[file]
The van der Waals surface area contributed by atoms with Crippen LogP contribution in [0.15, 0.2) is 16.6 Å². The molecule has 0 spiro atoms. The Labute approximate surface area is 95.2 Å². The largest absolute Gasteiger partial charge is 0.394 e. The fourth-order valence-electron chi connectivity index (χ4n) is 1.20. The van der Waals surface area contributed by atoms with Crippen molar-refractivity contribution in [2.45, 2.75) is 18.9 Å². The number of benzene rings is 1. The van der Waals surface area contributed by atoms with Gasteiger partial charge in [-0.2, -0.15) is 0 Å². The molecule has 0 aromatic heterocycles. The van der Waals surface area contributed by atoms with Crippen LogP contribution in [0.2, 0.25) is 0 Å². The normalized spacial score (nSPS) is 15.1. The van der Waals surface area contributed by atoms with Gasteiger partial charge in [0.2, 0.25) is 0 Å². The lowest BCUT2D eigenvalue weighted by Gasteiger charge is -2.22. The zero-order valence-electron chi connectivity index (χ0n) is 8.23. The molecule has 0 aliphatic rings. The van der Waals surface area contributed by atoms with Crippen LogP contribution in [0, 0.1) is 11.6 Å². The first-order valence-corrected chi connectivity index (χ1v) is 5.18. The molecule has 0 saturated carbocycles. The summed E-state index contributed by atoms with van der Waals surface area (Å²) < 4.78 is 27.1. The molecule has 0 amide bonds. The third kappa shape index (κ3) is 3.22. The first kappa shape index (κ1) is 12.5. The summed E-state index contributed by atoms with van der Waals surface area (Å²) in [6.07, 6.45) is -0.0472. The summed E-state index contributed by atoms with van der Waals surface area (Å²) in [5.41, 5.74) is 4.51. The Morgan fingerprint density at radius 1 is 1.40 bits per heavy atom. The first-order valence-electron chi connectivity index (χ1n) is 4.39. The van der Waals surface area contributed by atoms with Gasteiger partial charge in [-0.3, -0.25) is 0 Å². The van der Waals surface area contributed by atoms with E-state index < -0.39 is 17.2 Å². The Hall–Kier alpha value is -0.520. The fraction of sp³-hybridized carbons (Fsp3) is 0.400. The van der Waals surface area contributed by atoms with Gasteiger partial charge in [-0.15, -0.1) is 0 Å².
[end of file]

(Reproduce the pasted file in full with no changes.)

The van der Waals surface area contributed by atoms with Crippen LogP contribution in [0.15, 0.2) is 16.6 Å². The molecule has 0 spiro atoms. The Labute approximate surface area is 95.2 Å². The largest absolute Gasteiger partial charge is 0.394 e. The fourth-order valence-electron chi connectivity index (χ4n) is 1.20. The van der Waals surface area contributed by atoms with Crippen molar-refractivity contribution in [2.45, 2.75) is 18.9 Å². The number of benzene rings is 1. The van der Waals surface area contributed by atoms with Gasteiger partial charge in [-0.2, -0.15) is 0 Å². The molecule has 0 aromatic heterocycles. The van der Waals surface area contributed by atoms with Crippen LogP contribution in [0.2, 0.25) is 0 Å². The normalized spacial score (nSPS) is 15.1. The van der Waals surface area contributed by atoms with Gasteiger partial charge in [0.2, 0.25) is 0 Å². The lowest BCUT2D eigenvalue weighted by Gasteiger charge is -2.22. The zero-order valence-electron chi connectivity index (χ0n) is 8.23. The molecule has 0 aliphatic rings. The van der Waals surface area contributed by atoms with Crippen LogP contribution in [0, 0.1) is 11.6 Å². The first-order valence-corrected chi connectivity index (χ1v) is 5.18. The molecule has 0 saturated carbocycles. The summed E-state index contributed by atoms with van der Waals surface area (Å²) < 4.78 is 27.1. The molecule has 0 amide bonds. The third kappa shape index (κ3) is 3.22. The first kappa shape index (κ1) is 12.5. The summed E-state index contributed by atoms with van der Waals surface area (Å²) in [6.07, 6.45) is -0.0472. The summed E-state index contributed by atoms with van der Waals surface area (Å²) in [5.41, 5.74) is 4.51. The Morgan fingerprint density at radius 1 is 1.40 bits per heavy atom. The first-order valence-electron chi connectivity index (χ1n) is 4.39. The van der Waals surface area contributed by atoms with Gasteiger partial charge in [-0.3, -0.25) is 0 Å². The van der Waals surface area contributed by atoms with E-state index < -0.39 is 17.2 Å². The Hall–Kier alpha value is -0.520. The fraction of sp³-hybridized carbons (Fsp3) is 0.400. The van der Waals surface area contributed by atoms with Gasteiger partial charge in [-0.15, -0.1) is 0 Å².